Disparities & Access

Many of the health challenges faced by women are a result of insufficient access to basic prevention information, health services and insurance coverage. In the pharmaceutical and health industries, the gender dimensions of diseases and treatments are often overlooked in setting research priorities and developing new products. The availability and quality of health care may vary according to race, income, ability, geographic location or immigration status. In the U.S., finding affordable health insurance is particularly challenging for women, who often pay higher premiums than men. Many insurance companies fail to cover or provide adequate maternity care or essential reproductive health services. Additionally, women experience more part-time and interrupted jobs and careers due to caregiving and family responsibilities and require portable health plans that provide stable coverage.

Indigenous Women's Dialogue - Roundtable Report on the Accessibility of Plan B as an Over The Counter (OTC) Within Indian Health Service - February 2012

In most of the United States, a woman 17 years or older who needs Plan B, an emergency contraceptive that can prevent pregnancy up to 72 hours after intercourse, can walk up to a pharmacy counter and request it without a prescription.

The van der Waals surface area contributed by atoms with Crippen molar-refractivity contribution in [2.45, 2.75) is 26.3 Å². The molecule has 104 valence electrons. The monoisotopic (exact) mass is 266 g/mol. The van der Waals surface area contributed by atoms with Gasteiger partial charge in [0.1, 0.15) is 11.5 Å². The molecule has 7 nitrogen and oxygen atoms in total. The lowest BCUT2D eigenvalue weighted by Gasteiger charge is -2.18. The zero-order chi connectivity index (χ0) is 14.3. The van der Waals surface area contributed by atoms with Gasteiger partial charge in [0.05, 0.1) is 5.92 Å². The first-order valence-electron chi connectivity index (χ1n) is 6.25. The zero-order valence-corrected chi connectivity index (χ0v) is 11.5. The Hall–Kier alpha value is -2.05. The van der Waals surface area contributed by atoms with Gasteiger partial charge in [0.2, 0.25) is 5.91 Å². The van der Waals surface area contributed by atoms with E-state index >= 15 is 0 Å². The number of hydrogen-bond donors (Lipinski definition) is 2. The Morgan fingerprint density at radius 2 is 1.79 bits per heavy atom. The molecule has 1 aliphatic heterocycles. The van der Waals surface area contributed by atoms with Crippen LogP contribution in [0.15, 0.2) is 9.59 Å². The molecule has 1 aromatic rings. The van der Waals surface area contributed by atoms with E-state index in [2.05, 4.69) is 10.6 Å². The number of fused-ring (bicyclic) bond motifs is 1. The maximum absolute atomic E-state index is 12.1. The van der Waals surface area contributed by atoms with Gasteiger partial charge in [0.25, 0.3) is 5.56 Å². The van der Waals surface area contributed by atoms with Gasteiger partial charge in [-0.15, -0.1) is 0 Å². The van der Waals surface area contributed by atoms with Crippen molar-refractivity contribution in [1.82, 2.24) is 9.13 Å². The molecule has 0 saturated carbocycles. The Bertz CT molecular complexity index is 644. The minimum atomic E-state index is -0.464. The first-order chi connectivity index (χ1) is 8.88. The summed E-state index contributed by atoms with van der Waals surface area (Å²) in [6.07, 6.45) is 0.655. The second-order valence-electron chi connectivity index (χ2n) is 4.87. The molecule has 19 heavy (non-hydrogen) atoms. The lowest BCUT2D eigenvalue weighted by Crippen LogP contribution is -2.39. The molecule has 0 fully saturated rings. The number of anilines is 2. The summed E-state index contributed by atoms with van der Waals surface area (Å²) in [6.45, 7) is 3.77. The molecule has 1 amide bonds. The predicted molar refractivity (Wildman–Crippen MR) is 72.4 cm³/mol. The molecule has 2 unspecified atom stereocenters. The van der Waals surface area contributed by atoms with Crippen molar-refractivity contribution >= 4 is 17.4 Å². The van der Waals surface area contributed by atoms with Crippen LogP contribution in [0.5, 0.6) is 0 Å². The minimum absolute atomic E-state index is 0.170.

But for Native American women served by the Indian Health Service, obtaining Plan B might require a drive of hundreds of miles, a wait beyond the pill's window of effectiveness, and a price beyond what the IHS would charge.
 
URL: 
http://www.nativeshop.org/images/stories/media/pdfs/Plan-B-Report.pdf

Turning to Fairness: Insurance Discrimination Against Women Today and the Affordable Care Act

 Through our research we have found that women are continuously charged more for health coverage simply because they are women, and individual market health plans often exclude coverage for services that only women need, like maternity coverage. The report provides an in-depth analysis of these inequalities and explains how the Affordable Care Act explicitly removes these discriminations by 2014.

 
URL: 
http://www.nwlc.org/resource/report-turning-fairness-insurance-discrimination-against-women-today-and-affordable-care-ac
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